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bell hooks, Cultural Criticism… On Spike Lee, ‘Girl 6’ & Representing Blackness In Hollywood

bell hooks, Cultural Criticism… On Spike Lee, 'Girl 6' & Representing Blackness In Hollywood

While revisiting “Girl 6” in installment #2 of my Spike Lee series this week, I remembered this clip – a portion from a much longer video titled “Cultural Criticism & Transformation,” from the Media Education Foundation, featuring the one and only bell hooks, waxing philosophic on Spike Lee’s career in general, with some emphasis on “Girl 6.” So of course I had to post it for those who haven’t seen it.

Although I suggest you watch the entire series, which is all on YouTube, in pieces. It’s many years old, but still relevant.

As an aside, it’s actually timely (in light of recent events) watching her assess Quentin Tarantino’s scene in “Girl 6,” arguing that sequence is a critique of Hollywood’s understanding that what blackness is, or what black film is – as something that can be negotiated by anyone and any filmmaker because black people aren’t *needed* to tell stories about black people, because white people can! Spike himself has said much the same thing, singling out Tarantino specifically, who may or may not have realized that Spike is actually making fun of him in the film, casting him as essentially himself.

And by the way, bell hooks’ “Reel to Real: Race, Sex and Class at the Movies” is absolutely recommended reading.

Watch below:

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bell hooks has NEVER followed mainstream white feminism which she says believed in the whole separate gender from race. A lot of black feminists believe race and gender, and class are linked in relation discrimination. A black feminist Kimberly Crenshaw is the one who created the intersectionality which means people have multiple identities which cross and are a part of their realities.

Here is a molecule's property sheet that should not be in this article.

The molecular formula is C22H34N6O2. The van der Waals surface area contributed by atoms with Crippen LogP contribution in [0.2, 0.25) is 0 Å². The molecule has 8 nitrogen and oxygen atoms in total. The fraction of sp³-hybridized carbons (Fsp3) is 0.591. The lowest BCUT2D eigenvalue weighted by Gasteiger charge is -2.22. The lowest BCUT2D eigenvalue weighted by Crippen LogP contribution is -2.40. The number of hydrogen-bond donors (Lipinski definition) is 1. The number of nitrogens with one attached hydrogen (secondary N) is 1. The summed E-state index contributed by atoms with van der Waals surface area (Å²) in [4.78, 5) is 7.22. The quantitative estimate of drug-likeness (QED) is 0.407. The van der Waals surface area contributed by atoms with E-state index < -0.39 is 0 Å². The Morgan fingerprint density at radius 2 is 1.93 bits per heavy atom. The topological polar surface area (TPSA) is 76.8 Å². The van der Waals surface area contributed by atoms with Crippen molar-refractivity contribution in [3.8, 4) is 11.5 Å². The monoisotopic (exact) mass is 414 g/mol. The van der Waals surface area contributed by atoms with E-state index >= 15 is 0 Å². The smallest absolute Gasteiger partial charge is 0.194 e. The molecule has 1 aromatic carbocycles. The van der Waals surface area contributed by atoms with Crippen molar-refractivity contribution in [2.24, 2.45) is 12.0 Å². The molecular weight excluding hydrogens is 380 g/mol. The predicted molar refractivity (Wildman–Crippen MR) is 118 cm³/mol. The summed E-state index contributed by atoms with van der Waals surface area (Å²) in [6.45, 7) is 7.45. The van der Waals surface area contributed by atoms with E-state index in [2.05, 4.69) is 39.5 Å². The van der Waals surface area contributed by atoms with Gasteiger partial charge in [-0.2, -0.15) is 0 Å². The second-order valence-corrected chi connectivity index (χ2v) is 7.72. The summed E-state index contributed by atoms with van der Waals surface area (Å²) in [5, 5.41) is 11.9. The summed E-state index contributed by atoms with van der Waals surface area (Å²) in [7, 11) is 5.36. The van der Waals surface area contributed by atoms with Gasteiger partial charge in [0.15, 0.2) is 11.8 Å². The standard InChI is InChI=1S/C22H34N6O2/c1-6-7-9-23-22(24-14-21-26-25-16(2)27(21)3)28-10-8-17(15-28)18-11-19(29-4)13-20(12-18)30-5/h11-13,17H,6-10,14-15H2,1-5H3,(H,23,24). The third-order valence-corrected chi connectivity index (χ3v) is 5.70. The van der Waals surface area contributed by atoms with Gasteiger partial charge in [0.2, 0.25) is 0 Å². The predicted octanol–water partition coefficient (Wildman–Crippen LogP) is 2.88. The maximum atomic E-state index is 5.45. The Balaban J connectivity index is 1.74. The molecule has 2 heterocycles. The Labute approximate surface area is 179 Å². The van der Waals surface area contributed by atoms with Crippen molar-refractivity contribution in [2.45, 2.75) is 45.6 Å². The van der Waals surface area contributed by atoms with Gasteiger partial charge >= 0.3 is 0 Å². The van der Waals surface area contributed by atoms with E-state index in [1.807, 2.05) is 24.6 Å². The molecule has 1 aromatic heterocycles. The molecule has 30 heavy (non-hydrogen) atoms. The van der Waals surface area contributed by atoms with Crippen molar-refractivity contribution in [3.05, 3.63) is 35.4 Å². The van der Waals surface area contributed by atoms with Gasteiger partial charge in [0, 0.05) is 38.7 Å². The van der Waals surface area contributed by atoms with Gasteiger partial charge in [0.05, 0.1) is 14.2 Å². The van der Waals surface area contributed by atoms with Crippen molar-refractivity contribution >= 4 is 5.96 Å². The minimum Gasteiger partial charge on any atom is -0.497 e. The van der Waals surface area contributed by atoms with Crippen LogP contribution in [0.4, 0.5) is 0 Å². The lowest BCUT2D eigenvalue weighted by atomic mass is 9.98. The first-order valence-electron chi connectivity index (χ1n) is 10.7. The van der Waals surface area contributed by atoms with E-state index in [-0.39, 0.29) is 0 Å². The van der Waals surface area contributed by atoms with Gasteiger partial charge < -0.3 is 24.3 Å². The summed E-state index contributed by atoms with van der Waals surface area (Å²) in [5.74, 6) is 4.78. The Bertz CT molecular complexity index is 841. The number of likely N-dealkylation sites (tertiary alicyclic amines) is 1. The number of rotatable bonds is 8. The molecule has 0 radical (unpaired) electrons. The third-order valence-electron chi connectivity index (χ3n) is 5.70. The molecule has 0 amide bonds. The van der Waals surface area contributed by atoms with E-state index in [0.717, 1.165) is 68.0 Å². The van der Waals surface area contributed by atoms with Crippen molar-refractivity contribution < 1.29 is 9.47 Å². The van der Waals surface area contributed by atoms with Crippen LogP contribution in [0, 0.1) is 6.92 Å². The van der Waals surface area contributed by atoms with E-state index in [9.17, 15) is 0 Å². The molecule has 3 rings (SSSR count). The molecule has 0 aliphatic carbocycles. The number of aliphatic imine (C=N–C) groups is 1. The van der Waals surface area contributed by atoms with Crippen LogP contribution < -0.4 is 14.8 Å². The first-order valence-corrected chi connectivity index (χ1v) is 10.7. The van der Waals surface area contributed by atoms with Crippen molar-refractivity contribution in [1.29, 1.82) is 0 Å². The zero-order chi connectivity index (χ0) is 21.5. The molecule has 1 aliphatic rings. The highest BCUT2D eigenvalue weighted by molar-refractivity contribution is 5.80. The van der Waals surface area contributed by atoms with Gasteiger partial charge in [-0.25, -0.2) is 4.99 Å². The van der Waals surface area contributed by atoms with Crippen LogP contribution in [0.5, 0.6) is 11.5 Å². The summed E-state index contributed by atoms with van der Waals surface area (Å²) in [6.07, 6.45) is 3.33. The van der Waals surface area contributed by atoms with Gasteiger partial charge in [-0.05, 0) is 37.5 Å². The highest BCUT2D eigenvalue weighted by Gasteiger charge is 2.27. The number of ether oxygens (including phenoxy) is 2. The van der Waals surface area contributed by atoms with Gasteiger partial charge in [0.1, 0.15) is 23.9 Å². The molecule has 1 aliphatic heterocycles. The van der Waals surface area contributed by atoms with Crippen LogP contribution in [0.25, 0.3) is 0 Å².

There is a black feminist group the Combahee River Collective and they also acknowledge the sexism of black men but also acknowledge the importance of black people working together across gender lines. bell hooks and the Combahee River Collective one of the founders was Barbara Smith wanted to make black communities stronger. bell hooks also wrote a book about black men a few years ago I think it was called Black Masculinities or something like that.


Ok, I'm a big fan of bell hooks but I hadn't seen the video of her giving her thoughts on Spike as a filmmaker and I have to say that I love what she had to say, particularly about Hollywood viewing Spike as failure. Also, I literally laughed out loud at her calling Waiting to Exhale a "shitty movie!" I didn't exactly think it was "shitty" (lol) but I get her point, no doubt.

Jayson Jay

bell hooks was one of the first prominent Black feminists not to use Black male misandry as a promotional tool so I have a degree of respect for her even though I often disagree.

Malik Emir El

Girl 6 and all of the Films Spike Lee has Developed speaks to the souls of the So called Black experience. The effort of White hollywood to condem Spike on his work or profits is a clear picture that So called white America just don't get it. In oder to understand the souls and theproblems that exist in our everyday lives you have to at least take the time to experience our side whether through film or living next to Black folk. Spike Lee gives you that chance . Unlike Tyler Perry who forces this Christian humbleness that White folks can feel good about and move around without fear. I commend our brother on keeping it real and close to home. Just as life presents it.


Yes, I remember this. She touched on a number of topics that have actually worsened since her taping including the music industry, the reintroduction of the color caste system, and Black Exoticism that is used to add "flavor" to the White/mainstream society without jeopardizing the sanctity and conservative ideologues the mainstream society has a foothold on. Good resource for the Tarantino conversation.


I've never found anything of interest re members of the niggrati in engaging in hack cultural criticism, which I've alway found to be pseudo-criticism masquerading as talking' loud but sayin' nothin'.

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